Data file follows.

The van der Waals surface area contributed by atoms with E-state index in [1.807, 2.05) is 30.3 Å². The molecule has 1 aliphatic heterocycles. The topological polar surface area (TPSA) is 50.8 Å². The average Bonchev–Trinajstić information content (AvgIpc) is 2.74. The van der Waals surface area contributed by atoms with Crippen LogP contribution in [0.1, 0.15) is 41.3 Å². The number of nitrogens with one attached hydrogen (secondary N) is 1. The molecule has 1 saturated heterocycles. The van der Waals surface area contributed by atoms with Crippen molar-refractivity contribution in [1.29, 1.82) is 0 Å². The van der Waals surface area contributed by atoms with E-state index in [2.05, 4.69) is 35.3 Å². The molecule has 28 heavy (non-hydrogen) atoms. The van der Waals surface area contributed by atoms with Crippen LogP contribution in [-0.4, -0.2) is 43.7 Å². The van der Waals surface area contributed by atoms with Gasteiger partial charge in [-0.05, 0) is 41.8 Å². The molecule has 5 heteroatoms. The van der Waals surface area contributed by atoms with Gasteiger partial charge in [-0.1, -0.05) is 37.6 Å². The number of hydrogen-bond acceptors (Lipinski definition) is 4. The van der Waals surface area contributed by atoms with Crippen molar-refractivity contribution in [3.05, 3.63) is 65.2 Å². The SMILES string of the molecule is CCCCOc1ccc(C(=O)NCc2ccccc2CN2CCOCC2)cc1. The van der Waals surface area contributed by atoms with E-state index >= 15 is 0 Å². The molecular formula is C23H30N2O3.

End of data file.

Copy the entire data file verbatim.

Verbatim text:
The van der Waals surface area contributed by atoms with E-state index in [1.807, 2.05) is 30.3 Å². The molecule has 1 aliphatic heterocycles. The topological polar surface area (TPSA) is 50.8 Å². The average Bonchev–Trinajstić information content (AvgIpc) is 2.74. The van der Waals surface area contributed by atoms with Crippen LogP contribution in [0.1, 0.15) is 41.3 Å². The number of nitrogens with one attached hydrogen (secondary N) is 1. The molecule has 1 saturated heterocycles. The van der Waals surface area contributed by atoms with Crippen molar-refractivity contribution in [1.29, 1.82) is 0 Å². The van der Waals surface area contributed by atoms with E-state index in [2.05, 4.69) is 35.3 Å². The molecule has 28 heavy (non-hydrogen) atoms. The van der Waals surface area contributed by atoms with Crippen LogP contribution in [-0.4, -0.2) is 43.7 Å². The van der Waals surface area contributed by atoms with Gasteiger partial charge in [-0.05, 0) is 41.8 Å². The molecule has 5 heteroatoms. The van der Waals surface area contributed by atoms with Gasteiger partial charge in [-0.1, -0.05) is 37.6 Å². The number of hydrogen-bond acceptors (Lipinski definition) is 4. The van der Waals surface area contributed by atoms with Crippen molar-refractivity contribution in [3.05, 3.63) is 65.2 Å². The SMILES string of the molecule is CCCCOc1ccc(C(=O)NCc2ccccc2CN2CCOCC2)cc1. The van der Waals surface area contributed by atoms with E-state index >= 15 is 0 Å². The molecular formula is C23H30N2O3.